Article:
Posted 21st August 2008 | No Comments

Rail freight to double by 2030 — ‘more capacity will be needed’

“These new forecasts demonstrate the urgent challenges facing the rail industry and Government in meeting the future demand for rail freight."

FREIGHT moving by rail is expected to double by 2030 and by then there will be a shortfall of capacity on many routes, according to new demand forecasts published by the Rail Freight Group and Freight Transport Association.

The forecasts show a 30% increase in tonne km from 2006 to 2015 and more than doubling by 2030.  However, the growth in intermodal traffic is forecast to be very much higher: more than doubling by 2015 and a five-fold increase by 2030.  This reflects continuing expansion of trade from continental Europe and further afield, plus a significant use of rail to and from new rail-connected warehouses.
These figures update the 2006 forecasts and have been produced using the GB Freight Model used by the Department of Transport.   The rail freight industry, operators and customers have also been fully consulted and support these findings.
The forecasts have also been allocated to specific rail routes used at present and demand compared with existing capacity assuming no change in the number of passenger trains on those routes.   Unsurprisingly, the main rail freight flows are on the routes between centres of economic activity and to and from ports.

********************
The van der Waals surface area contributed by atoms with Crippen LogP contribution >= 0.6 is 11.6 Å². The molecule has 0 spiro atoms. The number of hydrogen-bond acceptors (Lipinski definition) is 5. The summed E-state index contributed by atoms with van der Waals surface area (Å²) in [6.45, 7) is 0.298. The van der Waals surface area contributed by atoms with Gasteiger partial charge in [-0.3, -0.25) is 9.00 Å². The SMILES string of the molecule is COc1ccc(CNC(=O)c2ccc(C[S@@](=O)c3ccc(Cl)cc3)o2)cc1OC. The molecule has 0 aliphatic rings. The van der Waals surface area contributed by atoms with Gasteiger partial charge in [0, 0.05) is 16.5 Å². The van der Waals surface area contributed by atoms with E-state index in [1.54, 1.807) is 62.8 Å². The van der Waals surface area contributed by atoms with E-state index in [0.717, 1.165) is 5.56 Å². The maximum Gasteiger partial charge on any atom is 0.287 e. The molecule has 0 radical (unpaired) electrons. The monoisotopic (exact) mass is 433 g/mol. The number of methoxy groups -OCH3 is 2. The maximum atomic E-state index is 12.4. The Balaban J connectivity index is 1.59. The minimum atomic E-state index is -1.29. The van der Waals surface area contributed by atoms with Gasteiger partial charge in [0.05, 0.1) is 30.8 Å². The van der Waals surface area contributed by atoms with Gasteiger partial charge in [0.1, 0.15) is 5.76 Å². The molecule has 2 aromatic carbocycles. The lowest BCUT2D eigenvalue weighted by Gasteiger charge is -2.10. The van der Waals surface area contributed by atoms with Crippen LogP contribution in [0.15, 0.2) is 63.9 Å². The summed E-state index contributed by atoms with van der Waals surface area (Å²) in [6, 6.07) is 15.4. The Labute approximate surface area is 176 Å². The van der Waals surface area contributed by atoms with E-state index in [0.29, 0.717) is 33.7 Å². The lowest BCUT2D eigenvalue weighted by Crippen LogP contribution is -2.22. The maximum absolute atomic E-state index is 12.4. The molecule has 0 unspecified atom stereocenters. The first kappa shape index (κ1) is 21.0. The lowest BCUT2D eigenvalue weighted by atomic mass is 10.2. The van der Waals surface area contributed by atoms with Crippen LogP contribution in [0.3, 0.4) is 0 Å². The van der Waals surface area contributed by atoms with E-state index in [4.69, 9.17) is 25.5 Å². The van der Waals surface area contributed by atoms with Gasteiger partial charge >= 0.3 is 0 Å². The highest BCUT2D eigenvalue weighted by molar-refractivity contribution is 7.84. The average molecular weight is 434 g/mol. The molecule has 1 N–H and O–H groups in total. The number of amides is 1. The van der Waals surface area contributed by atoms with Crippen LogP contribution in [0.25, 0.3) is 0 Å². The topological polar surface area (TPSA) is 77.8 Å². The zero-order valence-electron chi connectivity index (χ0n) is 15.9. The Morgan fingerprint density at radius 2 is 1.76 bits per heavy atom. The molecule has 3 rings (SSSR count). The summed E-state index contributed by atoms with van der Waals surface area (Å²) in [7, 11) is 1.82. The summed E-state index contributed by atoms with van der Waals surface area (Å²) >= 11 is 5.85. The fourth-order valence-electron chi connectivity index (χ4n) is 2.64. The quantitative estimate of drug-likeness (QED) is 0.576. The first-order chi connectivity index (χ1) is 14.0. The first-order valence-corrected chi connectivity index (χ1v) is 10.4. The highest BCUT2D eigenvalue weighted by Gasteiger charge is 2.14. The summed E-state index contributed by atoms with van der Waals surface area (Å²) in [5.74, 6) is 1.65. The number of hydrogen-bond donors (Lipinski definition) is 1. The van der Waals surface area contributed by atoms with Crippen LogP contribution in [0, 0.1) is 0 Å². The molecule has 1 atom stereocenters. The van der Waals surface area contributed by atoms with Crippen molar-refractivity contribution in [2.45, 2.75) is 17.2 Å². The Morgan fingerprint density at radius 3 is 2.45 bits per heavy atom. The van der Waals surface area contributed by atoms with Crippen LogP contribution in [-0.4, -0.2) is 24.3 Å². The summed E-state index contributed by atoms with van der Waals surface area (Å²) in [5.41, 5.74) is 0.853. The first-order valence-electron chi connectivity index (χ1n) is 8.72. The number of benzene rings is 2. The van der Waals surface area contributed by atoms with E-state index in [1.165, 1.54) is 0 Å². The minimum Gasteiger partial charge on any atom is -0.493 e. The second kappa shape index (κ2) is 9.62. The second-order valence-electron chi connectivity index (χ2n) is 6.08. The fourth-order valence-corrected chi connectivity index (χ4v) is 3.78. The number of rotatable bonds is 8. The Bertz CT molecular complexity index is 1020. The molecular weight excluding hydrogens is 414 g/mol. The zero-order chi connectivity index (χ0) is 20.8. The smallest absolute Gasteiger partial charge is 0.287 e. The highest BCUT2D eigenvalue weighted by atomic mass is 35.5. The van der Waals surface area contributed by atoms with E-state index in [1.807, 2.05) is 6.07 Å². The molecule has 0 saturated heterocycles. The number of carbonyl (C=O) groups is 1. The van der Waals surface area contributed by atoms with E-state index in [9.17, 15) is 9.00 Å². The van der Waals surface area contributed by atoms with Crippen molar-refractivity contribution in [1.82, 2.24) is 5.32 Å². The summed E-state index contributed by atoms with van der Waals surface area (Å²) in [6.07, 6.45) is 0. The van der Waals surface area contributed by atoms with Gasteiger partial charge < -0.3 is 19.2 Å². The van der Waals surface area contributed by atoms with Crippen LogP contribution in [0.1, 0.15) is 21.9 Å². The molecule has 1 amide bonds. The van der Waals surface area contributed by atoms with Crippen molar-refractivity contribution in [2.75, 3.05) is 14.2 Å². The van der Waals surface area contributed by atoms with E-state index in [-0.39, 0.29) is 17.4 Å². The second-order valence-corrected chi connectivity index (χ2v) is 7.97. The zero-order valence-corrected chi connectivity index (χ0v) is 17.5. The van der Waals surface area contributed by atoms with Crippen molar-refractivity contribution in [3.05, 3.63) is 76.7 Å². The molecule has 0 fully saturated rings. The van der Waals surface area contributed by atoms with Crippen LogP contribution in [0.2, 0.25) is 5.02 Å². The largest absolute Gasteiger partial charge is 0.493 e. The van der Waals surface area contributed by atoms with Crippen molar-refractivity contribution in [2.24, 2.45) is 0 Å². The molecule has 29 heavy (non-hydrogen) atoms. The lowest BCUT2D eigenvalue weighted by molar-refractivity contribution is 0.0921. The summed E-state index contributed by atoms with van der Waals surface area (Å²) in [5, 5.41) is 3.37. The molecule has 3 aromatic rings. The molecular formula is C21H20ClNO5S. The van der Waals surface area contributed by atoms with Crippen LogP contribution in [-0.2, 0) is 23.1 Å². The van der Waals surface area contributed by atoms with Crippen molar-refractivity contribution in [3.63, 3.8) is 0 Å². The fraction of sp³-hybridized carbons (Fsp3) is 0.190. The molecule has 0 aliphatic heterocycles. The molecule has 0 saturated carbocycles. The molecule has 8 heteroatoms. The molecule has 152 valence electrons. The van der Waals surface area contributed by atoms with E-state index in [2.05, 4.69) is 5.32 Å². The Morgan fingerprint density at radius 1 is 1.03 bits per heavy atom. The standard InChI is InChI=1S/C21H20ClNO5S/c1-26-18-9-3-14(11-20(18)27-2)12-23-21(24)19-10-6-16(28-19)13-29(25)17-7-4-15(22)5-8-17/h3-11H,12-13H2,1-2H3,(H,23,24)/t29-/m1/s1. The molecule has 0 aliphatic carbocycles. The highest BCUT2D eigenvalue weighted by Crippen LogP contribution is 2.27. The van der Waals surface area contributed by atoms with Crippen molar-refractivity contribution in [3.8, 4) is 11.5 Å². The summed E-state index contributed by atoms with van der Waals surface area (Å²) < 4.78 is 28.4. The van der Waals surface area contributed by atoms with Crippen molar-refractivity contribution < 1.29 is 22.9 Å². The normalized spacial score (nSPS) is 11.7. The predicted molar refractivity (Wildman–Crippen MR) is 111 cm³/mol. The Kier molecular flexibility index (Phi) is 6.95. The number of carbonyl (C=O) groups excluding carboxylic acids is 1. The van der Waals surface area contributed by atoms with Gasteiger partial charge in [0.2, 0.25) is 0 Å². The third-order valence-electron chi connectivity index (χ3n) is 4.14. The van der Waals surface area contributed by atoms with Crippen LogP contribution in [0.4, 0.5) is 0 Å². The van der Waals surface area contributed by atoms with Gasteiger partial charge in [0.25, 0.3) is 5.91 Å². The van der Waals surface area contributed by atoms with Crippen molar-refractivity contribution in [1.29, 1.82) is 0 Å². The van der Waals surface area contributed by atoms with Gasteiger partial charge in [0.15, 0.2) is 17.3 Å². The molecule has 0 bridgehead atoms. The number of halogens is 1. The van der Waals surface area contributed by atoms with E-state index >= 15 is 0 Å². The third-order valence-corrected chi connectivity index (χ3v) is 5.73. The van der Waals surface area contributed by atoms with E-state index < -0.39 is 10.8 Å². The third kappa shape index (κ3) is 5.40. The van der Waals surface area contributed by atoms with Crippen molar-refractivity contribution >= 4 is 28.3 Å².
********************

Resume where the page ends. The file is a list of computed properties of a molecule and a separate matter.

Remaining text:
By 2030, there is forecast to be shortfalls in capacity on many routes, even assuming no increase in passenger train numbers.   The greatest shortfalls will be on the following routes:

- Up to 200 trains per day: West Coast Main Line between Crewe and London, and on the North London and London, Tilbury and Southend lines

- Up to 100 trains per day: West Coast Main line between Crewe and Glasgow, East Coast Main Line between Doncaster and London, and on routes between the Channel Tunnel and London.

- Up to 50 trains per day: between Southampton and the West Midlands.

The Rail Freight Group also says that many other routes will also have an excess of freight demand over capacity.  For example, the Great Eastern mainline to Ipswich, but this could be resolved by a full upgrade of the Felixstowe-Peterborough-Nuneaton direct route.
RFG Chairman Tony Berkeley commented: “These new forecasts demonstrate the urgent challenges facing the rail industry and Government in meeting the future demand for rail freight.
“Building new capacity, be it new lines or more capacity on existing lines, takes a long time, possibly 25 years if we follow the example of the Channel Tunnel Rail Link and Crossrail.  The year 2030 is only 22 years away, so the time for action in identifying overall rail capacity shortfalls and possible solutions is now!”
James Hookham, FTA Policy Director said: “UK rail freight growth has been amongst the highest in the European Union.  Rail will play an increasingly prominent role in moving containers to and from ports, and we anticipate an increasing demand from many sectors of industry seeking to reduce their use of congested road networks.  Continued investment in the rail network is vital to sustain trade and the economy.”